Friday, December 26, 2014

Recalling Christmases Past and Present

After the Masses during the Night, some sleep, and the morning Mass, my religious brothers and I went out for a convivial Christmas dinner yesterday. Then came quiet time - time to catch one's breath, watch some Christmas programs on TV, make the all-important Christmas phone call to the West Coast, etc - basically some time to sit with myself in the lingering peace and beauty of that most peaceful and beautiful day. Spent alone like that, Christmas afternoon and evening inevitably invite reminiscences - rich recollections of Christmases past. We all have such memories. They flood our consciousness at this time of year, and help define how the holiday speaks to us.

I remember boyhood Christmases in the Bronx in the 1950s - getting up very early to see what gifts Santa had brought, sitting under the tree amid a pile of presents and a mess of torn wrapping paper, then getting dressed and going to Christmas morning Mass. After that, in the earlier years, came the New York Central Railroad trip to my uncle's house in Westchester, where my mother's side of the family gathered for Christmas dinner (to be followed by further visits with my father's side of the family later during Christmas week and on New year's Eve). As the years passed, one sister and then another joined the Christmas morning scene under the tree. In time too my father bought a car, and so we would then drive to my uncle's instead of taking the train.

I remember also as an altar boy serving one of the regularly scheduled Christmas morning Masses in church, and then inevitably getting pulled aside after Mass to serve one or more other side altar Masses, as all the priests in the community celebrated not the usual one but three Masses that special day.

I remember being nine years old and attending a funeral on Christmas Eve for a schoolmate's brother.

And I remember the anticipation Christmas always created - like the incredible activity that went into baking the traditional Sicilian Christmas cakes every December, some of which got packaged and shipped to far-off relatives and family friends. Then came the excitement of getting out the decorations and Christmas lights and buying a tree. And how the various creche scenes at home, at school, and at church always captivated my imagination, each different nativity scene speaking its distinctive idiom and message.

I remember too the anxiety gift-buying invariably induced in me, which it still sort of does (solved today, however, by giving mainly money and gift cards). I never seemed quite sure what to get people and whether they would like whatever I got them. And I can even remember sometimes getting gifts myself that I didn't particularly care for or couldn't really use for one reason or other, but always carefully pretending to be pleased so as not to hurt the gift-giver's feelings or appear ungrateful myself.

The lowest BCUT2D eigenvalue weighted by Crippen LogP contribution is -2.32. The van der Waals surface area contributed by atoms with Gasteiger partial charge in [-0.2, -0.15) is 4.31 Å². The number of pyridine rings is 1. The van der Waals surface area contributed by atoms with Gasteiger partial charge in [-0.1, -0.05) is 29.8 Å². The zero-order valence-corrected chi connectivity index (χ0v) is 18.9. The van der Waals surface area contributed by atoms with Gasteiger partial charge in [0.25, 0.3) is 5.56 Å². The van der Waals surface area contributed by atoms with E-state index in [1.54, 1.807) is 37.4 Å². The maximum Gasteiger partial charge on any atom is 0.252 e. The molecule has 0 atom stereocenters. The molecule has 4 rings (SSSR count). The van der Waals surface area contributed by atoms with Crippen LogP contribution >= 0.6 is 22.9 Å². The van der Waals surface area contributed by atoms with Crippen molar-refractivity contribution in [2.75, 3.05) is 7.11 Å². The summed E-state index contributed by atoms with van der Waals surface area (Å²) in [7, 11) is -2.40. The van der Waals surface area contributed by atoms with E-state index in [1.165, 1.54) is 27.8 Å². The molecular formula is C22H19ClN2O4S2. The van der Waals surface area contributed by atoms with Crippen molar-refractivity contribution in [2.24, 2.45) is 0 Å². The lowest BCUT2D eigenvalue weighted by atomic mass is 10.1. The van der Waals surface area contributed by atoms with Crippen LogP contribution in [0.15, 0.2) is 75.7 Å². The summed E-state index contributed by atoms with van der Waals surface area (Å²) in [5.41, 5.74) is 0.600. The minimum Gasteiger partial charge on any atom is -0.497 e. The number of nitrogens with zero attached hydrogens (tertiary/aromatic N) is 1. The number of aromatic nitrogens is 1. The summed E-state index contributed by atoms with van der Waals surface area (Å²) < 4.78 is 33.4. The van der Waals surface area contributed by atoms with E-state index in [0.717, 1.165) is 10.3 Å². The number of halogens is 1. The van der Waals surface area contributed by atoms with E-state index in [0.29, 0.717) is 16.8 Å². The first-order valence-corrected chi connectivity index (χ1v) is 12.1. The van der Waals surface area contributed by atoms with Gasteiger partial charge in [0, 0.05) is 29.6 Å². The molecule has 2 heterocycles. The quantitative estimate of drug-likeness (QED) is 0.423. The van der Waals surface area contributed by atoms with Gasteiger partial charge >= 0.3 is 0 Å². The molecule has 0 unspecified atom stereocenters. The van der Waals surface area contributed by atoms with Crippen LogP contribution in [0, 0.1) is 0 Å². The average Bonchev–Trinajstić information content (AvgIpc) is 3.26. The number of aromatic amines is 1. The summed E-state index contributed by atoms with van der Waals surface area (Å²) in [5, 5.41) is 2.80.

I remember getting older and the disruptions of those transitions in those turbulent times. Eventually all the locations of the particular parts of the familiar Christmas rituals changed. Little actually remained the same - except Christmas itself, its enduring significance speaking louder than the disruptive forces of ephemeral change. 

I remember a very special Christmas - Christmas 1981 in the novitiate - an absolutely unique experience with seven other novices and three priests, a day that encapsulated many of the tense struggles and terrific joys of the novitiate experience in our precious "1100 acres of rocks and trees" in northern New Jersey. 

I remember Christmas 1986 in Grand Rapids - perhaps my saddest Christmas ever. Even so what I remember most is happy - Christmas Day afternoon and evening spent in the Grand Rapids common room in friendly conversation with a certain older priest (now sadly in a nursing home).

I remember five Christmas mornings in Toronto celebrating the Missa in Aurora for the Italian community, doing my best with the language of my ancestors. I remember too the last of those Toronto Christmas Days, when I could not find any food at all in the house refrigerator, and so went for a long walk around the neighborhood, eventually stopping in a Second Cup that I was surprised to find open and there making my substitute Christmas dinner out of a cappuccino and a scone. I remember too asking the waiter whether he minded having to work on Christmas, only to be told how much he loved getting the extra holiday pay!

I remember my first Christmas Eve back in New York, celebrating the Children's Mass, and then later that night the excitement of concelebrating Midnight Mass in Hecker's great church and the awe I found myself feeling after kissing the altar and looking down the nave at the amazing crowd that offered the closest impression to the crowds that church was meant to hold and at one time regularly did hold!

I remember feeling that excitement again and again over a succession of 10 such Midnight Masses. I remember too the happy Christmas Eve dinners I enjoyed in subsequent years in NY with the present pastor and his predecessor and the Christmas Day dinner outings orchestrated by the late Fr. Dennis (of blessed memory). 

Christmas dinners come and go, presents increase and diminish, friends and loved ones may be near or far away. Yet Christmas continues to come and work its singular grace in all who, wherever and however they find themselves, listen to the angels' song and seek (however, feebly) to sing it themselves.

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